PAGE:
Photo courtesy: Unsplash.
This article was written for theconversation.com by Liette Vasseur, a professor at Brock University.
It has been republished in full under a Creative Commons license.
Women face many barriers when it comes to post-secondary education, and this is especially true in science, technology, engineering and mathematics (STEM), as well as in traditionally male-dominated trades like welding. These barriers are even higher for mature female students — those who are at least 24 years old — who are often discriminated against when they want to pursue their studies.
My biology master’s student, Heather VanVolkenburg, is a mature student who returned to post-secondary education after having a family. Just before the 2017 Gender Summit in Montréal, we were discussing women in STEM and the challenges they face when I discovered that mature students seemed to encounter even more barriers than younger women. This made me reflect on a simple question: are certain groups of people, especially mature students, being discriminated against in higher education?
During our discussion panel at the Gender Summit, this question came up again by a person in the audience. Some participants were surprised when I mentioned how mature female students face barriers in STEM and trades education. This was the first step towards Heather and I preparing a reflection paper published by the Canadian Commission for UNESCO’s IdeaLab, which sought to determine the current situation of mature female students in STEM and trades and identify the barriers they face.
We found that mature students understand better their role in society and want to contribute. This is one of the reasons they are interested in returning to higher education. There are, of course, other reasons. Among them are new career options, the need for more credentials and career prospect improvement. Self-interest is often suggested, and though this might have been true a few decades ago, I would caution people against thinking that’s the main reason.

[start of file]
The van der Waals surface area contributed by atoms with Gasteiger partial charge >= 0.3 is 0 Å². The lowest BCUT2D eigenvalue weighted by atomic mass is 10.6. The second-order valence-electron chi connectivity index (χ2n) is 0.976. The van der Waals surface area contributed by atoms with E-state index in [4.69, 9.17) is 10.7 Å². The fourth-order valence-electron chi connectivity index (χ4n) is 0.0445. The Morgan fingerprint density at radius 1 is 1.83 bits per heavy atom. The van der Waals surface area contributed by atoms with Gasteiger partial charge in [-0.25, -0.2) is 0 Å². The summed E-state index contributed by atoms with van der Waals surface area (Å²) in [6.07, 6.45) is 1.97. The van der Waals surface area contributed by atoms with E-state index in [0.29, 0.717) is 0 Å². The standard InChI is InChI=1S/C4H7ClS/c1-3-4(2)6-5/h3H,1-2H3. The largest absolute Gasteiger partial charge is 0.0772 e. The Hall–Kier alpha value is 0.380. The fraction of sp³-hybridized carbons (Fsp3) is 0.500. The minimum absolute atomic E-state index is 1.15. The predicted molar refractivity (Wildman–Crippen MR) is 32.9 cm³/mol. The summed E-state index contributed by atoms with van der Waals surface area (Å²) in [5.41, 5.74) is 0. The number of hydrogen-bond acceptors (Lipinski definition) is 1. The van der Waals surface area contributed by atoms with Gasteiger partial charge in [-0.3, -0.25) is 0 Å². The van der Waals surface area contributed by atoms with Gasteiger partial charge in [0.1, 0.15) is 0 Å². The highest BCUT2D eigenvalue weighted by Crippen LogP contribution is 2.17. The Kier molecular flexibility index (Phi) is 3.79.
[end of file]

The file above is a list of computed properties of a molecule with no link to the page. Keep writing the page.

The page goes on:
When we looked at the numbers from universities and colleges in our study, we found that mature female students are increasingly present in STEM and trades. What’s more, when compared with younger students, they tend to have a higher graduation rate.
Entering higher education after a leave of absence can be difficult for many reasons, such as finding it difficult to navigate the admission process, managing stress related to family and studies, financial burden, etc. What surprised me the most during the research was the variation in admission criteria and selection process among universities, including the amount of fine print that can lead to serious barriers for women returning to higher education.
Meeting the criteria may seem simple, but for many, navigating university and college websites can be a bit of a nightmare. Admittedly, this is also the case for those of us who work at those universities! Finding the requirements and information on how to apply as a mature student can be a daunting experience — I would not be surprised to learn that many become discouraged and stop looking.
Entry requirements and admission criteria differ greatly from one university or college to the next. The minimum age to be considered a mature student varies among institutions: at the University of Saskatchewan it’s 21 years of age, while McGill considers a mature student to be 23.